A small core of users have been using the blogs this way for so long that they seem quite unaware of what they’re doing. They consider the page to be their territory: not only a forum, but one which they own. They have strong ideas about what should or should not be posted in it, and often a bullying approach towards anyone who questions this.

Suppose someone decides they want to add a little information to their profile. Maybe some further contact information, say. They put this in a blog post. Then when they come back to the post, they’ll find it full of sarcastic responses. Suppose someone likes to post erotic stories or love poems for their partner. They do this in blog posts, meant only for that person to read, but soon there are protests amounting to “Do you really have to clutter up our page with this stuff and make us read it every day?” Well no, you don’t have to read it,  it was never intended for you and it’s not your page anyway. Try having a bit of intelligence and respect . . . !

The site I’m talking about was redesigned several months ago, and one of the changes is that blog comments there can no longer be deleted. So if you write a post and it gets misused or vandalised, the vandalism remains unless you delete the entire post. Unfortunately this effectively creates a new bullying tool: the clique know that if they wreck someone’s post, it can’t be repaired.

Try protesting about the behaviour of this small group, and they quickly become abusive. It’s likely that new posts will appear with titles attacking the person who protested. They will insist that their behaviour is entirely appropriate, saying that this is the Internet and therefore you shouldn’t post things if you don’t like the responses. They will treat any polite request to show respect for another user as an outrageous limitation of their freedom. They will say that it’s an adult site and therefore anything goes. (That’s not what the site’s terms of use say, and in fact abusive material, harassment and even swearing are specifically banned if I’ve read them correctly, but never mind . . . )

The result

The result of this is unsurprising. As the central clique’s behaviour has become worse and more  persistent, people with interesting, thoughtful things to say have gradually stopped making blog posts. What’s the point? They know what will happen. The real discussion happens one-to-one in exchanges of inbox messages, and blog posts are made almost entirely by the blog clique. There are also occasional posts by new members who don’t yet know the situation. They generally post once or twice, become very angry at the way these are treated, then give up posting.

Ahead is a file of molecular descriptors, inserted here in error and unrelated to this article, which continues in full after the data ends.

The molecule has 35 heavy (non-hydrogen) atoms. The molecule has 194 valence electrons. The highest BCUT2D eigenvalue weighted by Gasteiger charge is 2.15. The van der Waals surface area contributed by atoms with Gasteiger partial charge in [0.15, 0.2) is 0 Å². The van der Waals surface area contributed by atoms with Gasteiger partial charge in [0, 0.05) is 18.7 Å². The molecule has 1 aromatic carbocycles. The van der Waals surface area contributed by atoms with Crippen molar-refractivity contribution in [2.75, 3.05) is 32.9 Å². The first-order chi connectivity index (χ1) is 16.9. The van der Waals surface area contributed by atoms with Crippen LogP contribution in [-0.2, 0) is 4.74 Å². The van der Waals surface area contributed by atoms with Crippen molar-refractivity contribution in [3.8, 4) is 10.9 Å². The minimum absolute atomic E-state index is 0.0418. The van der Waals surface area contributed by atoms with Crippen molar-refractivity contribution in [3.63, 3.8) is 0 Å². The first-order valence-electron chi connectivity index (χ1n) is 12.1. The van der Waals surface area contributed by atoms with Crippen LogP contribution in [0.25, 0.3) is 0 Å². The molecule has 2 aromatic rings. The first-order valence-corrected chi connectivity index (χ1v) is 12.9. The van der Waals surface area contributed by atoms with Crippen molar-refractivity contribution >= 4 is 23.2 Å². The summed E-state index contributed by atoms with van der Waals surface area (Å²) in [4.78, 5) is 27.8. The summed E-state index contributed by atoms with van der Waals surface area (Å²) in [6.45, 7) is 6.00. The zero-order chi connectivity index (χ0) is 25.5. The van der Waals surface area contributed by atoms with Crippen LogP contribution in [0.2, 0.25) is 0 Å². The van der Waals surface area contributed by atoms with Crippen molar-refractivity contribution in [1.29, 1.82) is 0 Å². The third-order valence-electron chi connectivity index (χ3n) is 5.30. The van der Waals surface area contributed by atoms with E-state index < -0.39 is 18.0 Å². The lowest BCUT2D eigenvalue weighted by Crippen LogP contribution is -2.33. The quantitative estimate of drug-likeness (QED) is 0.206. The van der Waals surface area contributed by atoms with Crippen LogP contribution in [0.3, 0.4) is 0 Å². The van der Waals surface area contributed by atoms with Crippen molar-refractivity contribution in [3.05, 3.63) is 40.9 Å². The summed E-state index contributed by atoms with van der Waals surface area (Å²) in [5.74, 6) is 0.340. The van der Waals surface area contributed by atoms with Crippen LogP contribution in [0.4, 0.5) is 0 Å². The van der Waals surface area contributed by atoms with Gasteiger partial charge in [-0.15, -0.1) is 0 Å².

Adults

I find the situation puzzling. People supposedly go there for various kinds of sexy and social interaction, but the behaviour is the total opposite of sexy and quite antisocial. It’s an “adult site”, intended to be visited only by adults, but the behaviour is that of the playground and anything but adult.

What, then, is an adult? The disruptive users seem to think it means “someone who is allowed to do whatever they like”. I disagree. I think an adult, among other things, is someone who

  • is responsible for their own actions
  • is able to control their behaviour appropriately for a given situation
  • uses their intelligence as well as their emotions
  • can understand the effect of their actions on others and behave accordingly.

And for reasons which should be obvious, I think that a site where erotic interactions take place requires people to behave in a more, not less, adult way, out of respect for each other’s sexuality and in order to create a safe atmosphere where such intimacy can take place. The strangest thing to me is that people will go to an adult site, behave in a way which makes adult interaction impossible, then use its adult nature to justify their behaviour. Why go somewhere then sabotage the thing you’re there for? It makes no sense.

I think an adult community does in fact require its members to behave like adults.

Note

Please feel free to comment. But if you happen to know which site I’m talking about, please don’t mention its name—I want this to be a place for free discussion, not a place for stirring up animosity between individuals.